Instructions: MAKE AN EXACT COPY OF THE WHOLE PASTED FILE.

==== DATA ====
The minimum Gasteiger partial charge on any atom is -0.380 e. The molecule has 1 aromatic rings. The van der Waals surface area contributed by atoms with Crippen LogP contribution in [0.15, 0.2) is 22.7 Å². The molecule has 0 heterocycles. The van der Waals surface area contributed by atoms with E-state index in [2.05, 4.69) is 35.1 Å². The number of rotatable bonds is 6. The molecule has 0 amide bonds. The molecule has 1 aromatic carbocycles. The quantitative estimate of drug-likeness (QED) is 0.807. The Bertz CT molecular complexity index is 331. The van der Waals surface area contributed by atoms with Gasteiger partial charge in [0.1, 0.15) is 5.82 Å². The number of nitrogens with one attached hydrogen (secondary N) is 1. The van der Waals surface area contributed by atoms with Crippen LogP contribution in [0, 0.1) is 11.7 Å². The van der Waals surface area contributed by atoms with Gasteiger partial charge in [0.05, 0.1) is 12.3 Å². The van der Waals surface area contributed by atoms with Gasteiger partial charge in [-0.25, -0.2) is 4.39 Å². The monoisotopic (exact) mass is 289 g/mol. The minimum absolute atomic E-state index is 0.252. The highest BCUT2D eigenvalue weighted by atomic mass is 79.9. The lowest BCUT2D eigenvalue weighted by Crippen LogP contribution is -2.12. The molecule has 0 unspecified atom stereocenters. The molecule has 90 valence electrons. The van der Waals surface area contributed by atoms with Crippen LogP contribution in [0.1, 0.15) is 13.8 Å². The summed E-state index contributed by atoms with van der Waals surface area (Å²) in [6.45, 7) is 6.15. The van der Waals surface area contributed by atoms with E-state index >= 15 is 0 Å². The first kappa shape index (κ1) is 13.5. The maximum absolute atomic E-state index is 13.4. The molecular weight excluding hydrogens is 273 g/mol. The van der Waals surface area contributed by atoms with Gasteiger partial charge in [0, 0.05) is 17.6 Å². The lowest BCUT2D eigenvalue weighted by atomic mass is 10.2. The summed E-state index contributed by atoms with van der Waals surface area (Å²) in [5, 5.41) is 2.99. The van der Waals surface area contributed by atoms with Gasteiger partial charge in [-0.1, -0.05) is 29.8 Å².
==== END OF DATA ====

The minimum Gasteiger partial charge on any atom is -0.380 e. The molecule has 1 aromatic rings. The van der Waals surface area contributed by atoms with Crippen LogP contribution in [0.15, 0.2) is 22.7 Å². The molecule has 0 heterocycles. The van der Waals surface area contributed by atoms with E-state index in [2.05, 4.69) is 35.1 Å². The number of rotatable bonds is 6. The molecule has 0 amide bonds. The molecule has 1 aromatic carbocycles. The quantitative estimate of drug-likeness (QED) is 0.807. The Bertz CT molecular complexity index is 331. The van der Waals surface area contributed by atoms with Gasteiger partial charge in [0.1, 0.15) is 5.82 Å². The number of nitrogens with one attached hydrogen (secondary N) is 1. The van der Waals surface area contributed by atoms with Crippen LogP contribution in [0, 0.1) is 11.7 Å². The van der Waals surface area contributed by atoms with Gasteiger partial charge in [0.05, 0.1) is 12.3 Å². The van der Waals surface area contributed by atoms with Gasteiger partial charge in [-0.25, -0.2) is 4.39 Å². The monoisotopic (exact) mass is 289 g/mol. The minimum absolute atomic E-state index is 0.252. The highest BCUT2D eigenvalue weighted by atomic mass is 79.9. The lowest BCUT2D eigenvalue weighted by Crippen LogP contribution is -2.12. The molecule has 0 unspecified atom stereocenters. The molecule has 90 valence electrons. The van der Waals surface area contributed by atoms with Crippen LogP contribution in [0.1, 0.15) is 13.8 Å². The summed E-state index contributed by atoms with van der Waals surface area (Å²) in [6.45, 7) is 6.15. The van der Waals surface area contributed by atoms with E-state index >= 15 is 0 Å². The first kappa shape index (κ1) is 13.5. The maximum absolute atomic E-state index is 13.4. The molecular weight excluding hydrogens is 273 g/mol. The van der Waals surface area contributed by atoms with Gasteiger partial charge in [0, 0.05) is 17.6 Å². The lowest BCUT2D eigenvalue weighted by atomic mass is 10.2. The summed E-state index contributed by atoms with van der Waals surface area (Å²) in [5, 5.41) is 2.99. The van der Waals surface area contributed by atoms with Gasteiger partial charge in [-0.1, -0.05) is 29.8 Å².